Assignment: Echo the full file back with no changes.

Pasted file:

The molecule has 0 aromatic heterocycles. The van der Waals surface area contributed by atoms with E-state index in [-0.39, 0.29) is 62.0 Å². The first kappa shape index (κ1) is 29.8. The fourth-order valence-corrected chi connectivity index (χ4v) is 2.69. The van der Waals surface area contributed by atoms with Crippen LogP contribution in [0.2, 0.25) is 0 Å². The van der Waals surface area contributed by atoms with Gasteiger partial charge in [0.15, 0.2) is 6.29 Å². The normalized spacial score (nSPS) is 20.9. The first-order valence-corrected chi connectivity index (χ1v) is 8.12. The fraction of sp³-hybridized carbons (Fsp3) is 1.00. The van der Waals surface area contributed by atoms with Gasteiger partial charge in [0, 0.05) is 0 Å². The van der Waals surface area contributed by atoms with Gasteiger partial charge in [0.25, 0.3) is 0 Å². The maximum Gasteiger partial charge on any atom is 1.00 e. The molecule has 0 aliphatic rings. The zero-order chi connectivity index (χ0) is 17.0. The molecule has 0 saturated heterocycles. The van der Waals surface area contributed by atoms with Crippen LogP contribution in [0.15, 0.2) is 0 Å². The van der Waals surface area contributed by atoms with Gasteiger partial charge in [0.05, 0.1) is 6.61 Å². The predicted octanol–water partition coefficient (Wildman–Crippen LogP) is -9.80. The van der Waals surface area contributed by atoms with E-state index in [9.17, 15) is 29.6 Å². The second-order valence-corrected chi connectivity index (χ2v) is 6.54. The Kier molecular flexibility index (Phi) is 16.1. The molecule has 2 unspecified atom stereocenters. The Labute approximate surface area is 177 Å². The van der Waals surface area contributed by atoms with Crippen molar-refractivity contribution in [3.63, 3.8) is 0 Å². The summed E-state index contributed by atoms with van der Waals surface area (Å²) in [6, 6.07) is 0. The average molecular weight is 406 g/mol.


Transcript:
The molecule has 0 aromatic heterocycles. The van der Waals surface area contributed by atoms with E-state index in [-0.39, 0.29) is 62.0 Å². The first kappa shape index (κ1) is 29.8. The fourth-order valence-corrected chi connectivity index (χ4v) is 2.69. The van der Waals surface area contributed by atoms with Crippen LogP contribution in [0.2, 0.25) is 0 Å². The van der Waals surface area contributed by atoms with Gasteiger partial charge in [0.15, 0.2) is 6.29 Å². The normalized spacial score (nSPS) is 20.9. The first-order valence-corrected chi connectivity index (χ1v) is 8.12. The fraction of sp³-hybridized carbons (Fsp3) is 1.00. The van der Waals surface area contributed by atoms with Gasteiger partial charge in [0, 0.05) is 0 Å². The van der Waals surface area contributed by atoms with Gasteiger partial charge in [0.25, 0.3) is 0 Å². The maximum Gasteiger partial charge on any atom is 1.00 e. The molecule has 0 aliphatic rings. The zero-order chi connectivity index (χ0) is 17.0. The molecule has 0 saturated heterocycles. The van der Waals surface area contributed by atoms with Crippen LogP contribution in [0.15, 0.2) is 0 Å². The van der Waals surface area contributed by atoms with Gasteiger partial charge in [0.05, 0.1) is 6.61 Å². The predicted octanol–water partition coefficient (Wildman–Crippen LogP) is -9.80. The van der Waals surface area contributed by atoms with E-state index in [9.17, 15) is 29.6 Å². The second-order valence-corrected chi connectivity index (χ2v) is 6.54. The Kier molecular flexibility index (Phi) is 16.1. The molecule has 2 unspecified atom stereocenters. The Labute approximate surface area is 177 Å². The van der Waals surface area contributed by atoms with Crippen molar-refractivity contribution in [3.63, 3.8) is 0 Å². The summed E-state index contributed by atoms with van der Waals surface area (Å²) in [6, 6.07) is 0. The average molecular weight is 406 g/mol.